About The Sun Yat-sen Mausoleum
The Sun Yat-sen Mausoleum (Zongshan Ling) near Nanjing is the grand final resting place of the first leader of the Republic of China. Sun Yat-sen took a leading role in overthrowing the Qing Dynasty and establishing the republic, then becoming its first president in 1912. However, he was removed from office soon afterwards.
The Sun Yat-sen Mausoleum is vast and impressive. Nestled in the Purple Mountains, it is reached by 392 steps and has a striking blue-tiled roof. Inside, the Sun Yat-sen Mausoleum houses the body of the ‘Father of the Nation’ together with several statues depicting him.
The Sun Yat-sen Mausoleum history
Sun Yat-sen was born in GUangdong province in China in 1866 and died in Beijing in 1925. On 23 April 1929, the Chinese government chose He Yingqin to lay Dr Sun to rest. In May, the coffin departed from Beijing and arrived in Nanjing where Dr Sun was buried. Considered the ‘Father of Modern China’ in both China and Taiwan, having ended the Qing Imperial Dynasty and founded the Republic of China.
In May of 1925, a competition was advertised in newspapers to design a mausoleum fit for Sun Yat-sen. The guidelines said that the design must be in traditional Chinese style yet also a special modern creativity. The designed chosen was Lu Yanzhi, and his design was completed in 1929.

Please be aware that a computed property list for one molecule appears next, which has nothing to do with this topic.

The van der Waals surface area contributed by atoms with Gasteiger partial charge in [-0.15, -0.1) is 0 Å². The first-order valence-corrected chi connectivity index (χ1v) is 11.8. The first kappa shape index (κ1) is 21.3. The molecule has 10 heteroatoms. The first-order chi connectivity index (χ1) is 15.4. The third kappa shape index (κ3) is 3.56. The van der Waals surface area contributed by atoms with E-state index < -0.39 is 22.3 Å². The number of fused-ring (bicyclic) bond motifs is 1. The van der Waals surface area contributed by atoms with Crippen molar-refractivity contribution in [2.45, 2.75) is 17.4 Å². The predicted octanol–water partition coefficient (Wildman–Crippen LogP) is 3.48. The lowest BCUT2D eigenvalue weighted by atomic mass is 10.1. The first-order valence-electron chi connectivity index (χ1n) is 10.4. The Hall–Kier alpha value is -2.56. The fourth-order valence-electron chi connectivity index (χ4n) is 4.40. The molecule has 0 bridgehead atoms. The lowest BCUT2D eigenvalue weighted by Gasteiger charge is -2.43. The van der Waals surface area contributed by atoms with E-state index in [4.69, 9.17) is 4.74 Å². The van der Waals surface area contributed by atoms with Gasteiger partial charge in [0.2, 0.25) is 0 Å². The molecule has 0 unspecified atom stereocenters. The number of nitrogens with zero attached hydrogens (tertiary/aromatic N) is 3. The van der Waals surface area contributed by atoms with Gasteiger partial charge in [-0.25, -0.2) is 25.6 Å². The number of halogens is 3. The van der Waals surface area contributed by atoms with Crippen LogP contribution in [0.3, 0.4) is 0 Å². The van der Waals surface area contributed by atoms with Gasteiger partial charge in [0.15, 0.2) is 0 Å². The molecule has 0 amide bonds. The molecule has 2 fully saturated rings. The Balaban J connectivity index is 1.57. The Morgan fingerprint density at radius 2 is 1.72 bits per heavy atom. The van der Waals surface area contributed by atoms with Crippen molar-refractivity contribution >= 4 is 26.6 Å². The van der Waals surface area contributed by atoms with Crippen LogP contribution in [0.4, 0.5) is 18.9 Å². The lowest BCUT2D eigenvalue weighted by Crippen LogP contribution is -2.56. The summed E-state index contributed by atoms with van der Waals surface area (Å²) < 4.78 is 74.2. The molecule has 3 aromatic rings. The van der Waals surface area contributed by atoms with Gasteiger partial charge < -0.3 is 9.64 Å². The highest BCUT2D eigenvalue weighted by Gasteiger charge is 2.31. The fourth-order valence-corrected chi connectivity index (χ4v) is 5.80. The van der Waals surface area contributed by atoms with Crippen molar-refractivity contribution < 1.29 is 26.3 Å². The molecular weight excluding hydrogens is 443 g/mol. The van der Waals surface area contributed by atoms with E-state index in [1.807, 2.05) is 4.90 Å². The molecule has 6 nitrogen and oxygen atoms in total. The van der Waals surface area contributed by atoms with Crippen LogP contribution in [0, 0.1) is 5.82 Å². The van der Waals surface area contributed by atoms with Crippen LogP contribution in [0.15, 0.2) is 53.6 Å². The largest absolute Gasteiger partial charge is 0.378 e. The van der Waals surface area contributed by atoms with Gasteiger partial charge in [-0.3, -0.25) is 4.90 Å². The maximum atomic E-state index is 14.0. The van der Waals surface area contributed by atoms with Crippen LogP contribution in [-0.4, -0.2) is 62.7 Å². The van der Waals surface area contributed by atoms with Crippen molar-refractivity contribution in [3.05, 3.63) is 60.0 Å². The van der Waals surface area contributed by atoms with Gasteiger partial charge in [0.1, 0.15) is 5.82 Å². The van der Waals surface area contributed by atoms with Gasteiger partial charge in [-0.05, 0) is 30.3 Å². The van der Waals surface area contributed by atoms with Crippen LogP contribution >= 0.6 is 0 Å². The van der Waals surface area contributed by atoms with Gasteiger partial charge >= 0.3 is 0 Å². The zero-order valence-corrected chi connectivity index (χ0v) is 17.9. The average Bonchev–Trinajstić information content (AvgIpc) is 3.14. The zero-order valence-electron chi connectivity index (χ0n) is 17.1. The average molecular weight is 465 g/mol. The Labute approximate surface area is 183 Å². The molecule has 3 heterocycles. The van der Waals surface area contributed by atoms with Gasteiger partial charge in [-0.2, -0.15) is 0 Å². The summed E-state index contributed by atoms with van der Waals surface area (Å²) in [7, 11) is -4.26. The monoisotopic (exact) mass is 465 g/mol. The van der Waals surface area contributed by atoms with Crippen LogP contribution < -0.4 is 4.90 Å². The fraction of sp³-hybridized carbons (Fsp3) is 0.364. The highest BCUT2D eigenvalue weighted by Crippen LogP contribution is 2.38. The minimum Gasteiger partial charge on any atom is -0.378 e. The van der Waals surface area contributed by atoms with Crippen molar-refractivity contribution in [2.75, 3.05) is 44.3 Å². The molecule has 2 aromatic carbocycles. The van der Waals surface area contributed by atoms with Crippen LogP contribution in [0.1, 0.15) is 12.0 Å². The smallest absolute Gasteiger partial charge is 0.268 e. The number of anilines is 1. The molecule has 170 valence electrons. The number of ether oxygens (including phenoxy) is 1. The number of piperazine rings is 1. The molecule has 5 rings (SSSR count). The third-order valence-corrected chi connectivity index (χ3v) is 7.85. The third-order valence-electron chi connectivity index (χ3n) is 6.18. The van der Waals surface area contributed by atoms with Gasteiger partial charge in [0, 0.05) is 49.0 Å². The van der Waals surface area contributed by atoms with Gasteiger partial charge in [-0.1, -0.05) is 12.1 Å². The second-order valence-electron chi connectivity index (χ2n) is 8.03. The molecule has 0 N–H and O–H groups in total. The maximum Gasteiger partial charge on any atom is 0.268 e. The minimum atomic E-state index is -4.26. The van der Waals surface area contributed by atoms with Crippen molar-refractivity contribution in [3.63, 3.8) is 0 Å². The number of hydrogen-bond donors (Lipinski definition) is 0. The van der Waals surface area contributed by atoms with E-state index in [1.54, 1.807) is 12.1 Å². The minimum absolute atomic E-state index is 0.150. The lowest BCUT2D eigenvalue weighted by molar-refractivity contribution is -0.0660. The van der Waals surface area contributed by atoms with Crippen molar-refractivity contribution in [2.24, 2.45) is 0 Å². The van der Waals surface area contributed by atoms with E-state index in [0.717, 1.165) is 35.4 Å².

Lu Yanzhi’s mausoleum reclined on a mountain slope, blending features from the traditional imperial tombs and modern architecture. The vault was more than 700 metres from the entrance arch in the square below, engraved with the words of Sun Yat-sen, “What is under heaven is for all”. Leading up to the mausoleum were 392 stairs lined by pine, cypress and ginkgo trees.
Sun Yat-sen’s body was interred in a burial chamber 5 metres below the marble faux sarcophagus, in a bronze coffin.
The Sun Yat-sen Mausoleum today
If you are willing to make the long climb up to the Sun Yat-sen Mausoleum, then reaching the top is well worth the effort (although there are benches dotted along the climb in case you get tired). Not only are visitors rewarded with a great view of the Purple Mountains, but with the imposing structure of Sun Yat-sen’s mausoleum with its blue and white detailing reflecting the colours of the Kuomintang flag.
There are several English interpretive signs at the site. Be advised that it can also get very busy at the mausoleum as it is a popular and significant Chinese historic site, and photography is not allowed.
Getting to The Sun Yat-sen Mausoleum
The easiest way to reach the Sun Yat-sen Mausoleum is via the metro, stopping at Muxuyuan station. Otherwise, you could get a taxi there or use one of the multiple bus stops at the entrance that can take you from and back to central Nanjing.